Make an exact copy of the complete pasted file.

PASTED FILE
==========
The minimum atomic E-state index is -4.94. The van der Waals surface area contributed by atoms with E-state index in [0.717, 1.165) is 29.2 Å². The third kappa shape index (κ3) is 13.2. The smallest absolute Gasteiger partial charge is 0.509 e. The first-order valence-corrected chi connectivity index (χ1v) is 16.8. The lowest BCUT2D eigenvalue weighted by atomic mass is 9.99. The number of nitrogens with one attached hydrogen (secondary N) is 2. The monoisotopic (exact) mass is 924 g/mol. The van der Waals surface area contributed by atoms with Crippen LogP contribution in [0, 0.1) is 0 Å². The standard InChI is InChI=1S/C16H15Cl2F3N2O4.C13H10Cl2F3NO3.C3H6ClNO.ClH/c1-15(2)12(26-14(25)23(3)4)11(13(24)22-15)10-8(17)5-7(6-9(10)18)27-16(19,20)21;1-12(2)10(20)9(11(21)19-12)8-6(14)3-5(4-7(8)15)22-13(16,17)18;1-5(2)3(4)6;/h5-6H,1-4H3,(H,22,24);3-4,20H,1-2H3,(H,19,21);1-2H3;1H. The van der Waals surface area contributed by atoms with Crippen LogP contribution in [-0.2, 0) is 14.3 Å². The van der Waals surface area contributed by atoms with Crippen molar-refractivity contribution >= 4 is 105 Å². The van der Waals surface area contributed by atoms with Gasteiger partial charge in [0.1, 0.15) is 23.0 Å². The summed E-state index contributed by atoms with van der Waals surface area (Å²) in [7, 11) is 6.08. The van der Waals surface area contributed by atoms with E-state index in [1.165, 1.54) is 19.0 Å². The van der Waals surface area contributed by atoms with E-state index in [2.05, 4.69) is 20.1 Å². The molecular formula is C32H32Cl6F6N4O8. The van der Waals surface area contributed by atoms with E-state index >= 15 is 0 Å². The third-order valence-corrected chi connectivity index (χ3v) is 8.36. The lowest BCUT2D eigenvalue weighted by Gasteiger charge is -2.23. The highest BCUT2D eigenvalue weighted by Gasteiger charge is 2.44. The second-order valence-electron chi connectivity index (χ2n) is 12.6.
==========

The minimum atomic E-state index is -4.94. The van der Waals surface area contributed by atoms with E-state index in [0.717, 1.165) is 29.2 Å². The third kappa shape index (κ3) is 13.2. The smallest absolute Gasteiger partial charge is 0.509 e. The first-order valence-corrected chi connectivity index (χ1v) is 16.8. The lowest BCUT2D eigenvalue weighted by atomic mass is 9.99. The number of nitrogens with one attached hydrogen (secondary N) is 2. The monoisotopic (exact) mass is 924 g/mol. The van der Waals surface area contributed by atoms with Crippen LogP contribution in [0, 0.1) is 0 Å². The standard InChI is InChI=1S/C16H15Cl2F3N2O4.C13H10Cl2F3NO3.C3H6ClNO.ClH/c1-15(2)12(26-14(25)23(3)4)11(13(24)22-15)10-8(17)5-7(6-9(10)18)27-16(19,20)21;1-12(2)10(20)9(11(21)19-12)8-6(14)3-5(4-7(8)15)22-13(16,17)18;1-5(2)3(4)6;/h5-6H,1-4H3,(H,22,24);3-4,20H,1-2H3,(H,19,21);1-2H3;1H. The van der Waals surface area contributed by atoms with Crippen LogP contribution in [-0.2, 0) is 14.3 Å². The van der Waals surface area contributed by atoms with Crippen molar-refractivity contribution >= 4 is 105 Å². The van der Waals surface area contributed by atoms with Gasteiger partial charge in [0.1, 0.15) is 23.0 Å². The summed E-state index contributed by atoms with van der Waals surface area (Å²) in [7, 11) is 6.08. The van der Waals surface area contributed by atoms with E-state index in [1.165, 1.54) is 19.0 Å². The van der Waals surface area contributed by atoms with E-state index in [2.05, 4.69) is 20.1 Å². The molecular formula is C32H32Cl6F6N4O8. The van der Waals surface area contributed by atoms with E-state index >= 15 is 0 Å². The third-order valence-corrected chi connectivity index (χ3v) is 8.36. The lowest BCUT2D eigenvalue weighted by Gasteiger charge is -2.23. The highest BCUT2D eigenvalue weighted by Gasteiger charge is 2.44. The second-order valence-electron chi connectivity index (χ2n) is 12.6.